ANNE HOLLANDER was an independent scholar and critic who transformed the way we look at art and fashion. Her first book, Seeing Through Clothes (1978), was a highly original—and brilliantly titled—exploration of the relationship between body and clothes through centuries of art history. At a time when fashion was widely dismissed as frivolous and irrational, Hollander argued that changing styles of dress, like paintings and sculpture, were “connected links in a creative tradition of image-making.” She demonstrated that even the way we perceive and represent the nude is influenced by the way artists portray the body dressed in the fashions of the day. Thus, for example, Goya’s famous Maja has the same “high, widely separated breasts and rigid spine” created by an invisible corset, which is clearly present in the clothed version.

I distinctly remember reading Hollander’s description of the nude and clothed Majas, because I had just had my own epiphany about the cultural significance of fashion. The year was 1978, and I was in my first term in graduate school, when I read two articles in the feminist journal Signs, debating the meaning of the Victorian corset. It was exactly as though a lightbulb had turned on, as I realized, Fashion is part of history! I can study fashion history! Seeing Through Clothes was one of only a very few books that I could envision as a template for the kind of work that I wanted to do.

Eventually, I met Anne, and we became friends. In person, she was not only brilliant but also beautiful and chic. I think that both her personal style and the originality of her work are not unrelated to her position as an independent scholar. Anne was never an academic. She had a bachelor’s degree in art history from Barnard College, but instead of going to graduate school, she became what she called an academic “fellow traveler” in places such as Yale, Harvard, and New York University—married first to poet John Hollander and then philosopher Thomas Nagel. To be an outsider without title or tenure is difficult but also liberating. Lacking an institution, colleagues, or students, she said, “I have only my public, and I have no idea who they are.”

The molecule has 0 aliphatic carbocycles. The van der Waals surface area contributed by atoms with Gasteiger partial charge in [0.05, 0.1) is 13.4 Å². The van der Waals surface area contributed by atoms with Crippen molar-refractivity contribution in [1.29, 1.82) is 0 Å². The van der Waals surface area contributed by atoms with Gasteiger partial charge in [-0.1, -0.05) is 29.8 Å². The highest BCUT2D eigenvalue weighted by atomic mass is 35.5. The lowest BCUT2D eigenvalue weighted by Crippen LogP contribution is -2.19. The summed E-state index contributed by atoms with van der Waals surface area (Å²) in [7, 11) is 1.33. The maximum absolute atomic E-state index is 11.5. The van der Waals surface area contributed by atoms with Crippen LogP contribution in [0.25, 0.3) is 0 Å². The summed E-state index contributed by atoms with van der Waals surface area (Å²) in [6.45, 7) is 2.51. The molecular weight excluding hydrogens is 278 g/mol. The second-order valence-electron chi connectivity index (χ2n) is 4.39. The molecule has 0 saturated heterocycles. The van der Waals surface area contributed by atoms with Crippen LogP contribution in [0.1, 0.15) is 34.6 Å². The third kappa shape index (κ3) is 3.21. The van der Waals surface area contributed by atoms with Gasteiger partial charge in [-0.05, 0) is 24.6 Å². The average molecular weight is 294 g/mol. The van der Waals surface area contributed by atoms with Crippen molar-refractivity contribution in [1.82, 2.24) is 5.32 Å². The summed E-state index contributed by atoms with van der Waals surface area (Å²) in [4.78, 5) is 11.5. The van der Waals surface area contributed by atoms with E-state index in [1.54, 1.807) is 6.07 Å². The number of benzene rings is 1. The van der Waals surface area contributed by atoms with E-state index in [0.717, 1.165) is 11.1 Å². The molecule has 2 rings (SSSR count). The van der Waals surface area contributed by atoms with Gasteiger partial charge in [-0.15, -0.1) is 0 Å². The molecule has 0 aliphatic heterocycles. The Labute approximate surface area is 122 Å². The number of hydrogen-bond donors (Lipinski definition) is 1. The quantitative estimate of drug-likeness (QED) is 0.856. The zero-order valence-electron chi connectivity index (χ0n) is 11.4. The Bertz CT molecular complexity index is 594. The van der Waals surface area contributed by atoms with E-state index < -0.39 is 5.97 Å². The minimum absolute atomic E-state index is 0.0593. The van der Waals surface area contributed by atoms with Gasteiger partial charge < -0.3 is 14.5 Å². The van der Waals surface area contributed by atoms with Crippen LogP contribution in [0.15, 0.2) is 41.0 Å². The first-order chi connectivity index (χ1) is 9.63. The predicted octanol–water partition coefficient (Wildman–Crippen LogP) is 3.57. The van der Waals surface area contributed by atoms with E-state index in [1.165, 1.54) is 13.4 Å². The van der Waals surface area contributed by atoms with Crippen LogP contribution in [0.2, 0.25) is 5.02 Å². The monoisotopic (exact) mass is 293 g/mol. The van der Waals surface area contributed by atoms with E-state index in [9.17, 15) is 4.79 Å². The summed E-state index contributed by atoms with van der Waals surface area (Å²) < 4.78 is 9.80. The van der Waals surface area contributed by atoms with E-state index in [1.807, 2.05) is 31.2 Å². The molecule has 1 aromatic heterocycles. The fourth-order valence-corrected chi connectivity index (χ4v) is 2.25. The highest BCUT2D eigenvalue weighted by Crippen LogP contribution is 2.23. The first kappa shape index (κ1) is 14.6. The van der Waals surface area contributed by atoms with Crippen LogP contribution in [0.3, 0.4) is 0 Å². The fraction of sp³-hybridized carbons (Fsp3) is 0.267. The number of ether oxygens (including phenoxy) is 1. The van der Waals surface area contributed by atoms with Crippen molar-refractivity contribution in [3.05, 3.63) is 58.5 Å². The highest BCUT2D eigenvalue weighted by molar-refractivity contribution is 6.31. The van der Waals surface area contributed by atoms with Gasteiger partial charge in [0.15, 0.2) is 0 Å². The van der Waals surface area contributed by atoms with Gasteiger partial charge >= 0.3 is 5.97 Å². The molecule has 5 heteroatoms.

In 1994, Anne published Sex and Suits, another stylish and intelligent exploration. In this book, she focused on the mystery of the men’s tailored suit: Why had this particular fashion lasted so long, virtually unchanged for centuries, when so many others had come and gone? Whereas most writers would have emphasized the relative “functionalism” of the suit, Anne argued that it was really the suit’s aesthetic or its idealizing characteristics that were most important. As she put it: “With the help of nearly imperceptible padding, curved seams, discrete darts and steam pressing,” the suit evolved into “an exquisitely balanced garment that fitted smoothly without wrinkles and buttoned without strain to clothe what appeared to be the torso of a Greek athlete.” This was, perhaps, not an entirely convincing argument, as it not only idealized the effect of the average suit but also minimized the suit’s significance as an indicator of global modernity and class identity. Nevertheless, it served as a useful corrective to the orthodox interpretation of the menswear.

Having heard Anne talk about cloth and clothing in painting, Patricia Williams, then the publishing director of the National Gallery Company, invited her to propose an exhibition at the National Gallery in London. The result was the 2002 exhibition and accompanying book “Fabric of Vision: Dress and Drapery in Painting.” Although I did not get to see the exhibition, the book remains a valuable document of Anne’s ideas about drapery, dress, nudity, and style. I wish that a publisher would collect Anne’s many articles on fashion, some of which can be found online. In her review of my 1999 exhibition, “Shoes: A Lexicon of Style,” for example, Anne zeros in, unerringly, on “the lethal weapon style, which usually involves a fierce high heel, often skinny and slanted in an odd direction, like a half-open switchblade.” If only there were more people who could write like that about fashion.

Valerie Steele is director and chief curator of the Museum at the Fashion Institute of Technology, New York and editor of Fashion Theory: The Journal of Dress, Body & Culture.